SoundCloud Just Released Their Financial Results And It Doesn’t Look Good

Soundcloud

According to SoundCloud’s latest financial statement, the company will need to raise a significant amount of money to stay afloat in 2016.

Soundcloud launched in 2008 and has grown to become a well-established, major platform for up-and-coming artists to share their music with fans.  The company was valued at $700 million in a  funding round during 2014, a figure that could increase.  But SoundCloud boasts a massive user base of roughly 175 million active monthly users, and is clearly a heavyweight alongside the likes of Spotify, Apple Music, and YouTube.

 So, where did they go wrong?

The report showed that Soundcloud lost approximately $56.4 million in 2014, which nearly leveled with the $60 million raised via Series D financing that year.  Soundcloud admitted the obvious in its financials: “Our overhead base has increased faster than our revenues.”

However, SoundCloud is staying optimistic along with their investors.  “We’re one of the biggest music platforms in the world and we’re growing fast,” says Alexander Ljung, SoundCloud’s founder and chief executive.  Ljung went on to say, “Over time, SoundCloud will become a financially sustainable and profitable platform.”

Although, the company did state in their filing that there are ”material uncertainties facing the business.”  SoundCloud is well aware that it will take time for them to get out of the red, and expects this to take around three years.

What’s next for SoundCloud?

Last month, DMN reported that SoundCloud made a licensing deal with Universal Music Group for its subscription service. Although terms of the agreement were not announced, these types of licenses typically require significant upfront cash payments. This means that SoundCloud now has to get users to start paying for the service to raise money and fund the venture.  The company also needs to work on a business model that allows them to successfully compete with other major streaming services, whilst retaining it uniqueness.

The report also concluded on another obvious note: “The Group’s business plan shows that further capital investment will be required in the next 12 months to fund the business.”

8 Responses

  1. Cord Pereira

    Time for a new business model. Trash the royalties – eventhough sound cloud doesn’t pay to Joe artist. Trash the spam that is now covering up album art. Give the rights of commercialization to artists – and reverse royalty share to networks based on what they bring in the door. Network sales team sucks. How many mor crappy business models do we have to watch investors lose millions. Pump money into artists! Music is not a product, it’s a currency that can only be monetized by artists that run their business as a media company.

    Reply
  2. Anonymous

    I don’t know why this company is worth anything. As far as I can tell they don’t have anything proprietary. Exclusivity is limited. They have very few paying customers. Of the 175 million unique visitors, they only have a total of 40 million registered (still free) customers with no mention of their active registered users. Unlike Spotify/Pandora, they don’t seem to have any real business model (good or bad).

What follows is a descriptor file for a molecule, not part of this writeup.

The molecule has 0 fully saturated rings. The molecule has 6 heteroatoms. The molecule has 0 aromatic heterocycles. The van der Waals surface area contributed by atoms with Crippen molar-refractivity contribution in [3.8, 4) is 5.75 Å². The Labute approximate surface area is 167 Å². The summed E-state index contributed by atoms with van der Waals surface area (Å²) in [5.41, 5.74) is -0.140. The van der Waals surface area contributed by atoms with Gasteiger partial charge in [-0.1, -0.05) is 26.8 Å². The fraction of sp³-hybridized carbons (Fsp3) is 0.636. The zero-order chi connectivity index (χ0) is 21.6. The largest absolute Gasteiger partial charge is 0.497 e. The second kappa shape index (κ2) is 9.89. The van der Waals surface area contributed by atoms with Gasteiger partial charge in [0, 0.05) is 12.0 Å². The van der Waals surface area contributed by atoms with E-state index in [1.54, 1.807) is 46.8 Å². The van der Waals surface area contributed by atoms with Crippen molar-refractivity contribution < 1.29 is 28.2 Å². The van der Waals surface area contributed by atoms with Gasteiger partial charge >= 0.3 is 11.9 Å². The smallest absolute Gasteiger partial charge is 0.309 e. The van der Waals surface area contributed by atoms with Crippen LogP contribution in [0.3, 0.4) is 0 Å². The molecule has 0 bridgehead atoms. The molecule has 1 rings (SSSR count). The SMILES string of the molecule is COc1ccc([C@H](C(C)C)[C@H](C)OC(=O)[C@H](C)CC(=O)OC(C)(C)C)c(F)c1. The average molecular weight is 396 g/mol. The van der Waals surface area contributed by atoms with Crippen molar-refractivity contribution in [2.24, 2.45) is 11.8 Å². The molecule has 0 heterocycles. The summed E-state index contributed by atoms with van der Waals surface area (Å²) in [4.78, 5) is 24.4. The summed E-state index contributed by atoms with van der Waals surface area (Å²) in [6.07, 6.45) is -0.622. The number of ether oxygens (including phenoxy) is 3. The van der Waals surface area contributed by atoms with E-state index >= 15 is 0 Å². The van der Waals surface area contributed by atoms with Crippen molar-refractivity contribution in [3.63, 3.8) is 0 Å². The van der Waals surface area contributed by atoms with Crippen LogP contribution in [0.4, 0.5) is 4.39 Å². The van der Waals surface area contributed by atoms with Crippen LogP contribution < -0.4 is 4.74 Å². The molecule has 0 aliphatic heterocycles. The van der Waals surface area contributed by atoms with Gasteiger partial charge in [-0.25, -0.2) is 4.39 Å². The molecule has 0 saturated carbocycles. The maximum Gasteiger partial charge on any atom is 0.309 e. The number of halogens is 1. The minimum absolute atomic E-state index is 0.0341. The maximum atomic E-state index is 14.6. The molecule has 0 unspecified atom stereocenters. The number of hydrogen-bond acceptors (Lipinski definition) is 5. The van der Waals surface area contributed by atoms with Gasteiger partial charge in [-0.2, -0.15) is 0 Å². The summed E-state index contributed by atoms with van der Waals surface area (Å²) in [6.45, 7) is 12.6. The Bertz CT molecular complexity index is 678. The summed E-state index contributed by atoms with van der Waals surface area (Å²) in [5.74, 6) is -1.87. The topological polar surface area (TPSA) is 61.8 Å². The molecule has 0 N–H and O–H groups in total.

I don’t see what is stopping Facebook, Twitter, Google, Dropbox, etc. from doing exactly what they do, even better, for the same price ($0.00) and completely cannibalizing this company. Or even better, offer real revenue sharing options for creators/uploaders. This company cannot compete.

    Reply
    • Remi Swierczek

      I totally agree, they’ve no business purpose or any mechanism to generate income. Who is the main investor in this nerdy outfit?

      Reply
  3. rikki

    no excuses, you are a band or artist, you have to invest in yourself……so that’s the 2 business models free with lots of ads or not free…..

    ——————-
    This means that SoundCloud now has to get users to start paying for the service to raise money and fund the venture.

    Reply
  4. Vick

    I was a paid premium Soundcloud user for a long time like many DJs and Producers…. As a DJ I remixed and mixed tracks for podcasts and promotional mixes. Most of my mixes were taken down for “Copyright” infringement even though it was either a remix, a cover or a DJ Mix. I never posted full artist tracks. Soundcloud used to be the go to place for DJs alike that just wanted a platform to showcase our art and talent…. After over 3 years of payment and faithful service, the closed down my account due to “Infringement” and took down all my work…… I have since moved to other platforms.

    Reply
    • JDK

      Sadly, a “remix, a cover or a DJ Mix” are not permitted uses of anyone’s music. They are specifically prohibited by copyright law. When SC cut major deals, they had to start to conform to the law and thus they instituted all those new infringement rules.

      I’ve produced and used SC as my main publishing channel from the beginning. I almost always allow any DJ to remix or cover my tracks via the CC licensing that SC had built in. I thought they had a viable path with that model – connecting unsigned and unpublished to DJ community through simple licensed path.

      Now that they are in deals with the majors, that’s no longer viable. I am likely going to cancel my paid subscription this year, as I don’t see them as helpful anymore.

      Reply

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